“Ebbinghaus’ Forgetting Curve” was created by Educ320 and found on WikiCommons

In 1885, German psychologist Hermann Ebbinghaus did an important study on how quickly he forgot information. This process led him to develop what is known as the “Forgetting Curve.” What this curve shows is that the human brain begins to forget information immediately after input. After twenty minutes of your first encounter with an idea or a fact, you have already forgotten over 40% of the details. Twenty-four hours later, you have forgotten close to 70% of the details.

 

Photo by Alexandre Godreau on Unsplash

In domains of education, of which the Church is included, this natural decay of memory is an enemy. The goal of education is to have resilient knowledge; forgetting facts, stories, and details can be more than annoying, it can be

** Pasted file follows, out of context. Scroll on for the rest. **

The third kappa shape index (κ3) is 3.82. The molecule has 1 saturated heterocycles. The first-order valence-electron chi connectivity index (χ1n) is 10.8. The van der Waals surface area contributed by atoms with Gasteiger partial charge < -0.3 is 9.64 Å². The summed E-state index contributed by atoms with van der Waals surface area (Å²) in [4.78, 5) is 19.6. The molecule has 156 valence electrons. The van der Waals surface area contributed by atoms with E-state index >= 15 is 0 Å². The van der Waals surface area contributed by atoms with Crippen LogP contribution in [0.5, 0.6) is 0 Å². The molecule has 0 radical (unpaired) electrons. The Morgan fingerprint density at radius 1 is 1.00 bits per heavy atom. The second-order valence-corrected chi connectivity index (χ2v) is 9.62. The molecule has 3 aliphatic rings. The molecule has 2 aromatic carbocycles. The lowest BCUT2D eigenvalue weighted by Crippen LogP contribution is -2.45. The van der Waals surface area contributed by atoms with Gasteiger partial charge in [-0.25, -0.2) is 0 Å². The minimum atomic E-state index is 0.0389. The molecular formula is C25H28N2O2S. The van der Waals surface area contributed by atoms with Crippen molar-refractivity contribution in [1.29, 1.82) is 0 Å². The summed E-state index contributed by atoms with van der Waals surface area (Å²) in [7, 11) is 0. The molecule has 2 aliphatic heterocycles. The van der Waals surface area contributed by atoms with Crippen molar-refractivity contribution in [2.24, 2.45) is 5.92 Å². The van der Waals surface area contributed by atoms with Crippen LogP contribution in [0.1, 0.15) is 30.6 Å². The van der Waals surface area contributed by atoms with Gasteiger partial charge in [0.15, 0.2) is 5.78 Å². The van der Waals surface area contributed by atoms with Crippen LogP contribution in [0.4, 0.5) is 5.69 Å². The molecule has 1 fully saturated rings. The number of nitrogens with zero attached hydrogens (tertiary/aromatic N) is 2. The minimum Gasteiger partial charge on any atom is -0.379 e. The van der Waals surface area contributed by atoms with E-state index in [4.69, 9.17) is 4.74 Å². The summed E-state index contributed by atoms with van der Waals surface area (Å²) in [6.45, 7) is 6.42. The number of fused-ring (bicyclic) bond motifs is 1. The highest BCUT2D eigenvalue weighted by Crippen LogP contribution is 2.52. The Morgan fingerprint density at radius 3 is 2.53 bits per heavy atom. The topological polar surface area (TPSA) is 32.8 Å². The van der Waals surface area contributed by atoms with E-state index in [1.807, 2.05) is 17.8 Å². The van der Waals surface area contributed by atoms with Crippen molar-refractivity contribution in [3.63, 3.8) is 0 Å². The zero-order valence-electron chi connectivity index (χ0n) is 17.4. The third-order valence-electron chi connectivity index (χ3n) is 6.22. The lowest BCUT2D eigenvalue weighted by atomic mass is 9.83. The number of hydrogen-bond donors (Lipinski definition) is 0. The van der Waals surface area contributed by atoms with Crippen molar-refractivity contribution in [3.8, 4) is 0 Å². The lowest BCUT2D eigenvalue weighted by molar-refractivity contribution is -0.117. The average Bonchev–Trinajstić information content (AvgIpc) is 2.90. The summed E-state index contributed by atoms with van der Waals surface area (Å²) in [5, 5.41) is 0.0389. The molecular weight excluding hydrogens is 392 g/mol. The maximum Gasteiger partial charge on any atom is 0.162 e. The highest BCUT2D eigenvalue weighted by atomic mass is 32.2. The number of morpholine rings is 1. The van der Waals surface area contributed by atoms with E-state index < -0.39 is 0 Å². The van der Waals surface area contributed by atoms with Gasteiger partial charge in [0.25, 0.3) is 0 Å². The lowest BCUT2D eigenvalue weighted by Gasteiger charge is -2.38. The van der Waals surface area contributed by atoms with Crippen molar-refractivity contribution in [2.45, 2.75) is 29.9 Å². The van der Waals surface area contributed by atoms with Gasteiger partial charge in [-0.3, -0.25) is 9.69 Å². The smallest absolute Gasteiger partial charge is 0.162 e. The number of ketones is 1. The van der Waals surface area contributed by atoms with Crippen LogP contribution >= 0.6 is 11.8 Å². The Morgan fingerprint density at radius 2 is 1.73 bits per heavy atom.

deadly. We want to have structures designed so they are safe to dwell in, and we want to use products that will not kill us.

Thankfully, the way to avert this crisis is to recall the information. The neat trick is that when you recall the information, your brain will forget the information at a slower rate!

This is part of the reason why Christians worship weekly: it helps reset our forgetting curve. This is why we have a calendar of stories from the Bible: we will once again read these stories, and hearing them again resets our forgetting curve.

We are having Sunday school at 9:30am for children grades kindergarten through sixth grade. Sunday school is often the first stage of helping our younger sisters and brothers learn the stories of our faith. As these are life-giving stories, learning them is therefore important. As we grow older, we can refresh our memory as we hear these stories re-sounded in worship.

God continue to be with you!
Yours in Christ, Pastor Paul+